You’ve known for a long time that fiber is good for you, and perhaps you know that it helps move things along, so to speak. Fiber is one of the best substances to ensure regular bowel movements and healthy stools.
But there is so much more to fiber – fiber is a large family unto itself, teeming with such members as fructooligosaccharides, and more. Each branch of the fiber family tree has its own activities in the body. To understand the branches and how they work, why they are unique, let’s discuss what is dietary fiber and why it is important to overall human health.
What Is Dietary Fiber?
Dietary fiber is considered a necessary part of a healthy, wholesome diet along with the macronutrients fats, proteins and carbohydrates. Every day the body requires these in balance to function optimally.
Fiber is found in whole grains such as rye and barley, in beans, nuts, seeds and in fruits and vegetables. There are two types of fiber – soluble fiber and insoluble fiber; like yin yang, you need both to be whole and in balance.
Soluble Fiber: This type of fiber is the active fiber. It acts like a sponge, absorbing water and turning into a gel. As this fiber-gel moves through the GI tract, it also grabs and holds onto cholesterol. This unabsorbed cholesterol is excreted from the body. Hence, the allowable claim you see on many labels about fiber helping to lower cholesterol.
Insoluble Fiber: Inactive, this fiber remains intact and doesn’t bind to water or any substance. However, its presence helps promote bowel regularity as it helps provide healthy bulk to stools.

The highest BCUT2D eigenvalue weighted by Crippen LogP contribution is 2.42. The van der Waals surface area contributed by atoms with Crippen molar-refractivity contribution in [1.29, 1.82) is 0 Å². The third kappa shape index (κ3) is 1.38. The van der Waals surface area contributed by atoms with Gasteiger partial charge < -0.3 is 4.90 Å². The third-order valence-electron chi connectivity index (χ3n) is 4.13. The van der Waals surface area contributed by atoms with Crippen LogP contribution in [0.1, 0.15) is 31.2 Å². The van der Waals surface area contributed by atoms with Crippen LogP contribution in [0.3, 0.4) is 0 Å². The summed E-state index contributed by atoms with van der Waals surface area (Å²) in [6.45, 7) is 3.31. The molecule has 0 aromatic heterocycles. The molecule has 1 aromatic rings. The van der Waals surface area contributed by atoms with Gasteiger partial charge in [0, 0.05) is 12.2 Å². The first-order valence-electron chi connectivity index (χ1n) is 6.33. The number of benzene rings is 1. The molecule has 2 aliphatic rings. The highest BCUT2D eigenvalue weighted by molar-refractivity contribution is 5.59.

So you can see that both types of fiber are utilized by the body for bowel regularity and cholesterol. Consuming fiber also helps manage weight. Fiber-rich foods tend to make you feel full faster than dishes or meals heavy in carbohydrates or sugars, so you don’t eat as much. In tandem, fiber-rich foods tend to be lower in calories.
Prebiotics: Fiber’s Emerging Superpower
Quick: what else is fiber great at doing in your body?
If you answered, “feeding my microbiome,” you are correct!
There is a class of fiber called “prebiotics.” Although first identified and so named only recently (1995), this word is somewhat confusing, as the prefix “pre” means “before.”
The reason the word “prebiotic” may seem confusing is that it can sound as if the prebiotic transforms into a probiotic. It doesn’t. A prebiotic is a substance that primarily is used as a fuel source for the microbes in your gut to continue life.
In fact, the definition of “prebiotic” has been revised in 2016 by the International Scientific Association for Probiotics and Prebiotics (ISAPP) to mean “a substrate that is selectively used by a host microorganism to produce a health benefit.”
The health-promoting microbes (probiotics) residing in your gut are living organisms, and as such, need good-quality food to not just survive but thrive. Probiotic bacteria that thrive are those that colonize, replicate and are nourished to defend against incoming pathogenic bacteria and other non-essential and irrelevant microbes that wander in and through the body.
What are Prebiotics?
Prebiotics in the diet are contained mainly in the insoluble (or non-digestible) fiber. When eaten, they pass intact through the upper part of your digestive system and when they get to the large intestine (bowel) they are snatched up by the communities of good bacteria and used as food. This nourishment is accomplished through fermentation. Believe it or not, YOU are a fermentation tank!
Prebiotics are currently characterized by three traits:
- They are unable to be digested by enzymes you produce in your gut.
- They are fermented selectively by specific probiotics residing in your gut (and you have a plethora)